If a program advertises a psychiatrist on staff and that professional checks in for a few hours once a month to ‘assess’ a large group of clients, is this a deception?
You can answer that question for yourself, but it’s a good idea to spend some time investigating the experience level of the staff who’ll be spending the most time working with your child.
  • Who will spend the most time in direct contact with my child? What credentials and experience do they have? Are they licensed in this state? What agency provided licensure? Can I see copies of relevant licensing documents?
  • For peace of mind, take 2 minutes to confirm the accuracy and validity of licenses by contacting the issuing body. This is a very normal and routine request to make of these agencies.
Obviously, any misrepresentation of staff qualifications is a huge red flag.

4. Ask about Background Checks

Are background checks performed on all staff that will be in contact with your child? If so, what is the name of the agency that conducts these checks? Consider contacting the agency that did the checks to confirm that checks are up to date. Have all employees been cleared by your state’s child abuse registry?

5. Check If You’ll Be Asked to Give up Your Rights

As a parent, you should have reasonable access to your child at any time and you should be the person to make important decisions. Be wary of any program that would restrict your ability to communicate with your child or that asks you to relinquish – even temporarily – any of your normal custodial rights.

6. Will You Have Open Access to Your Child?

Quality programs relish family involvement, knowing that caregivers play an essential role in the therapeutic process.
  • How often can you visit? Can you visit whenever you want to? If you can’t, why not?
  • Do children ever lose family contact ‘privileges’ for rule violations?
  • Will staff listen in to phone calls or read letters? You do not want to put your child in a position where they are geographically isolated and unable to communicate with you about problems or abuses.

7. Check Specific Treatment Practices

You child has a completely unique history and personality, faces unique challenges and needs personalized treatment, not cookie-cutter solutions.
You send a child to residential treatment to work on a specific problem. There is little point in sending a child away unless you feel confident they will benefit from the experience.
To make sure you get appropriate benefit, confirm that the program uses effective therapies that are suitable to your child’s unique situation. Ask:
  • What therapies will you use to treat my child?
  • What research evidence supports the use of these therapies?
  • Is there research evidence to support the use of these therapies for my child’s key challenge?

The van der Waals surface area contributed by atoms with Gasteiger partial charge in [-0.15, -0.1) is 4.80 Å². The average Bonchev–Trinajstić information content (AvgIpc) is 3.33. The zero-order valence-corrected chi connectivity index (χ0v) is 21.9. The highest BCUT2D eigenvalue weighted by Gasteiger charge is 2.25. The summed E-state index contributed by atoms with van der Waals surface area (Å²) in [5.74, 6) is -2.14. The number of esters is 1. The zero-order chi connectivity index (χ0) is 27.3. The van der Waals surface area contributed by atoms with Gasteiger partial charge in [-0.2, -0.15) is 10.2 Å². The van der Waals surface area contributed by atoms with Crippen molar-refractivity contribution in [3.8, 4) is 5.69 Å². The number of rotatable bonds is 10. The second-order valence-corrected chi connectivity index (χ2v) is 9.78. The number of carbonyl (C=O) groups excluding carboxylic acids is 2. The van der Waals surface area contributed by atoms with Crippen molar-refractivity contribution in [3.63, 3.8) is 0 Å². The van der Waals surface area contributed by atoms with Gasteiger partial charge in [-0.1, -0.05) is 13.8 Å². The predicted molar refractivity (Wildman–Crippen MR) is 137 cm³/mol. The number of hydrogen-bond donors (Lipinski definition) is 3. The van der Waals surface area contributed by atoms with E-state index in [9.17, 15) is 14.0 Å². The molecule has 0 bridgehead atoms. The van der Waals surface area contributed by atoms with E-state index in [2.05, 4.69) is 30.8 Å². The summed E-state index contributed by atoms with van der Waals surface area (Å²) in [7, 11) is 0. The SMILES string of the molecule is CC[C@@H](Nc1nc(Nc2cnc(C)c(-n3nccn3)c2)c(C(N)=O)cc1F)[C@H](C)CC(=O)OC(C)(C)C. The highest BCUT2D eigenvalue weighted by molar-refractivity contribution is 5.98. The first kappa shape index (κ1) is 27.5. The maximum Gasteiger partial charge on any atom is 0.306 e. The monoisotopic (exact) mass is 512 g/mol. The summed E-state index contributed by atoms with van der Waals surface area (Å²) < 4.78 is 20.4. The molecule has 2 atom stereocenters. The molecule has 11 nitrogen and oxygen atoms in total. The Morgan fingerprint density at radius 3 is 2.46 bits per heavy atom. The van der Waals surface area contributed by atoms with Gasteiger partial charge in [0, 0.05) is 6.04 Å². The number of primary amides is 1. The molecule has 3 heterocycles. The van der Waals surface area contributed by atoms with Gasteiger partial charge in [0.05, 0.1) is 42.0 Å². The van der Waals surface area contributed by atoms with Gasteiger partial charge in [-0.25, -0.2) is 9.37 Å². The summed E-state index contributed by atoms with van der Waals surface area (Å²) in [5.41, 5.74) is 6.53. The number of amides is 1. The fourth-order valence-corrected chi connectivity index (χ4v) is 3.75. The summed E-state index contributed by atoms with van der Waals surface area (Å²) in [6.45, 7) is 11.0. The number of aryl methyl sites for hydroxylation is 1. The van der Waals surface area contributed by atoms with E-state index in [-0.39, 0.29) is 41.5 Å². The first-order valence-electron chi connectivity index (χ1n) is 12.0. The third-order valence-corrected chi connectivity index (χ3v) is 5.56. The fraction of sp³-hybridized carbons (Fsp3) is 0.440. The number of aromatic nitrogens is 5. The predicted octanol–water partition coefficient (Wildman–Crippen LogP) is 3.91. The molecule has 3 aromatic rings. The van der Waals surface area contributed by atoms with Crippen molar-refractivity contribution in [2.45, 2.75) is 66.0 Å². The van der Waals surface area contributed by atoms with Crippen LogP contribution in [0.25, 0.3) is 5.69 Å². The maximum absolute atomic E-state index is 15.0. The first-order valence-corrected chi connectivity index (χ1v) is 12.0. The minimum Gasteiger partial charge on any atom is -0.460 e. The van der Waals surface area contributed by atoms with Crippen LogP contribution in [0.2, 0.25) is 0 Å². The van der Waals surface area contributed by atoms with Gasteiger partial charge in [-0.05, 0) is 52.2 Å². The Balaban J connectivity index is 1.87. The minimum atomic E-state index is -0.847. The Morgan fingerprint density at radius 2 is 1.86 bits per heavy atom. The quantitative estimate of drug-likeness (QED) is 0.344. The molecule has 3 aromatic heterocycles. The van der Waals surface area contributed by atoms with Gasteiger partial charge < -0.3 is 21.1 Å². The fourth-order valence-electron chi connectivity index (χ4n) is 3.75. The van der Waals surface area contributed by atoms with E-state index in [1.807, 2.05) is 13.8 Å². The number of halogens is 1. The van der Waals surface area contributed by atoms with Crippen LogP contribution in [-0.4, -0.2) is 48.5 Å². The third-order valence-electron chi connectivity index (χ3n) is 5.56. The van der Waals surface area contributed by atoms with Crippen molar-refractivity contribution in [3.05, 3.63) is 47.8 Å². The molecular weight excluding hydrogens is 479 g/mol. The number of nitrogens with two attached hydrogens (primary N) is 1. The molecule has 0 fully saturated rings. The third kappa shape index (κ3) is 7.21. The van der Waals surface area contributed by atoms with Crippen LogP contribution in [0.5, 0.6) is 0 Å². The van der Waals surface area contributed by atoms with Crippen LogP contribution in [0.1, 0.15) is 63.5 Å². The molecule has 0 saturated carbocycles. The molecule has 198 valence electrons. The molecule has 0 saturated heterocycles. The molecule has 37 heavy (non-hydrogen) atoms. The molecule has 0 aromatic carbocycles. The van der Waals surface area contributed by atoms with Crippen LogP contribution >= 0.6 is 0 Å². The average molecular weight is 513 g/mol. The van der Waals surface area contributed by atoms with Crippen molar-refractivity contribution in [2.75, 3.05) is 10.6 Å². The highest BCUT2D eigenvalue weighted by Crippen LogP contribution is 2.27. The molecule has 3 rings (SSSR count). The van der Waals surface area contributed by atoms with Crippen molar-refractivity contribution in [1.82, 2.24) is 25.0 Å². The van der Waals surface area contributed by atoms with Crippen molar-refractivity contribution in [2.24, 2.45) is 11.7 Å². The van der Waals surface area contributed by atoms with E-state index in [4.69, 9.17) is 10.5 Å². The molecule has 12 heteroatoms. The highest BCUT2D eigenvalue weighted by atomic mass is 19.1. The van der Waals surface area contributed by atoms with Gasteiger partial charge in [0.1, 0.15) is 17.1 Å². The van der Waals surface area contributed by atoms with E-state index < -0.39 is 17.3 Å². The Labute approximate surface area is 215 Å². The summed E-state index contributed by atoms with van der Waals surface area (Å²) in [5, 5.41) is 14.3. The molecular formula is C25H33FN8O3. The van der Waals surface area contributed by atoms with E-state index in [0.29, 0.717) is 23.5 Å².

• How will you measure whether these therapies are working for my child?

8. Check Disciplinary Practices

How do staff discipline? Ask for specifics. Ask if staff, under any circumstances, make use of any of the following corrective techniques:
  • Humiliation – ‘breaking down to build back up’
  • Isolation (solitary confinement or forced silence or ostracizing)
  • Restraint (other than in very extreme cases to protect the safety of the child or others, and always in a manner that is compliant with federal law and best practices)
  • The withholding of food, water or medical care
  • Denying contact with family members as punishment
According to The Community Alliance for the Ethical Treatment of Youth (a residential treatment safety group) restraint or seclusion indicate dangerous treatment breakdown – these should never occur as normal disciplinary practices.
Likewise, it is inappropriate and unethical to deny a child contact with his or her family as a disciplinary technique.
The best programs use positive reinforcement and build on strengths, rather than tearing down weaknesses. If a child doesn’t feel ready or willing to share personal information, how is this handled? Is this a rule violation that’s met with discipline?

9. Ask about the Use of Escort Services

Only you can decide if your situation warrants the use of an escort service, but do not agree to the use of an escort service before considering the possible consequences.
  • Escort services come into your house (at your invitation) in the middle of the night, restrain your son or daughter (if necessary), and force them into transportation to a facility.
Before agreeing to such an intervention, think carefully about the potential long-term consequences, such as loss of trust, humiliation, trauma and PTSD, etc.
Before agreeing to an escort service, find out what type of background checks the escort company performs on their employees.